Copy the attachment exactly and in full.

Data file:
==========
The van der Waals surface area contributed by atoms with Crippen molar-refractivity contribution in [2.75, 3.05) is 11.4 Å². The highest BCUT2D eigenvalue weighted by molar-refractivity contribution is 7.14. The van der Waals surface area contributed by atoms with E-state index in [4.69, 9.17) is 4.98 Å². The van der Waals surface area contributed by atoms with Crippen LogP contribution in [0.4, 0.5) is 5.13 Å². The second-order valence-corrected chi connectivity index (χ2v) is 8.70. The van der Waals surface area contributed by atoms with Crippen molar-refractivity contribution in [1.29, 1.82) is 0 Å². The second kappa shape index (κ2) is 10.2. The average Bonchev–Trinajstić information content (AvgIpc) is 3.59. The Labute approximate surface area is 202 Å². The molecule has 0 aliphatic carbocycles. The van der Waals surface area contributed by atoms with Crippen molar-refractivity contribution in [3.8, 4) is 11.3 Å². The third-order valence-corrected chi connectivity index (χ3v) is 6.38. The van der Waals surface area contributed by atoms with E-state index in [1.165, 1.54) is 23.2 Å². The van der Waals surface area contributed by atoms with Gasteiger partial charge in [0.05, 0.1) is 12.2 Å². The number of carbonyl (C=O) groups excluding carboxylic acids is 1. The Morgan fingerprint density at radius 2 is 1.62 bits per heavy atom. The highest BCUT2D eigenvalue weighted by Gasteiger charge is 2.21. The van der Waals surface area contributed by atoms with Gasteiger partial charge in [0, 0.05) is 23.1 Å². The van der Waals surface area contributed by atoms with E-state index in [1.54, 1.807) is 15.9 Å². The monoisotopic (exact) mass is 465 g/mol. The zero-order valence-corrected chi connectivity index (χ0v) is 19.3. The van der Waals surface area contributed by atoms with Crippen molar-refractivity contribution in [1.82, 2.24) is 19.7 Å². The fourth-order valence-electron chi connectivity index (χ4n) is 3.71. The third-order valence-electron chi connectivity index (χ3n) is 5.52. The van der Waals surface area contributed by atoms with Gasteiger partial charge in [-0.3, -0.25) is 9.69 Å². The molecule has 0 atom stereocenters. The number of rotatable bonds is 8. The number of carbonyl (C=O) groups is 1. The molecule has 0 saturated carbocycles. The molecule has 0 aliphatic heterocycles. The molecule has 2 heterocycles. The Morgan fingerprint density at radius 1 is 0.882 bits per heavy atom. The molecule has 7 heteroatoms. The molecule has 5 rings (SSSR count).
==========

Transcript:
The van der Waals surface area contributed by atoms with Crippen molar-refractivity contribution in [2.75, 3.05) is 11.4 Å². The highest BCUT2D eigenvalue weighted by molar-refractivity contribution is 7.14. The van der Waals surface area contributed by atoms with E-state index in [4.69, 9.17) is 4.98 Å². The van der Waals surface area contributed by atoms with Crippen LogP contribution in [0.4, 0.5) is 5.13 Å². The second-order valence-corrected chi connectivity index (χ2v) is 8.70. The van der Waals surface area contributed by atoms with Crippen molar-refractivity contribution in [1.29, 1.82) is 0 Å². The second kappa shape index (κ2) is 10.2. The average Bonchev–Trinajstić information content (AvgIpc) is 3.59. The Labute approximate surface area is 202 Å². The molecule has 0 aliphatic carbocycles. The van der Waals surface area contributed by atoms with Crippen molar-refractivity contribution in [3.8, 4) is 11.3 Å². The third-order valence-corrected chi connectivity index (χ3v) is 6.38. The van der Waals surface area contributed by atoms with E-state index in [1.165, 1.54) is 23.2 Å². The van der Waals surface area contributed by atoms with Gasteiger partial charge in [0.05, 0.1) is 12.2 Å². The number of carbonyl (C=O) groups excluding carboxylic acids is 1. The Morgan fingerprint density at radius 2 is 1.62 bits per heavy atom. The highest BCUT2D eigenvalue weighted by Gasteiger charge is 2.21. The van der Waals surface area contributed by atoms with Gasteiger partial charge in [0, 0.05) is 23.1 Å². The van der Waals surface area contributed by atoms with E-state index in [1.54, 1.807) is 15.9 Å². The monoisotopic (exact) mass is 465 g/mol. The zero-order valence-corrected chi connectivity index (χ0v) is 19.3. The van der Waals surface area contributed by atoms with Crippen molar-refractivity contribution in [1.82, 2.24) is 19.7 Å². The fourth-order valence-electron chi connectivity index (χ4n) is 3.71. The third-order valence-electron chi connectivity index (χ3n) is 5.52. The van der Waals surface area contributed by atoms with Gasteiger partial charge in [-0.3, -0.25) is 9.69 Å². The molecule has 0 atom stereocenters. The number of rotatable bonds is 8. The number of carbonyl (C=O) groups is 1. The molecule has 0 saturated carbocycles. The molecule has 0 aliphatic heterocycles. The molecule has 2 heterocycles. The Morgan fingerprint density at radius 1 is 0.882 bits per heavy atom. The molecule has 7 heteroatoms. The molecule has 5 rings (SSSR count).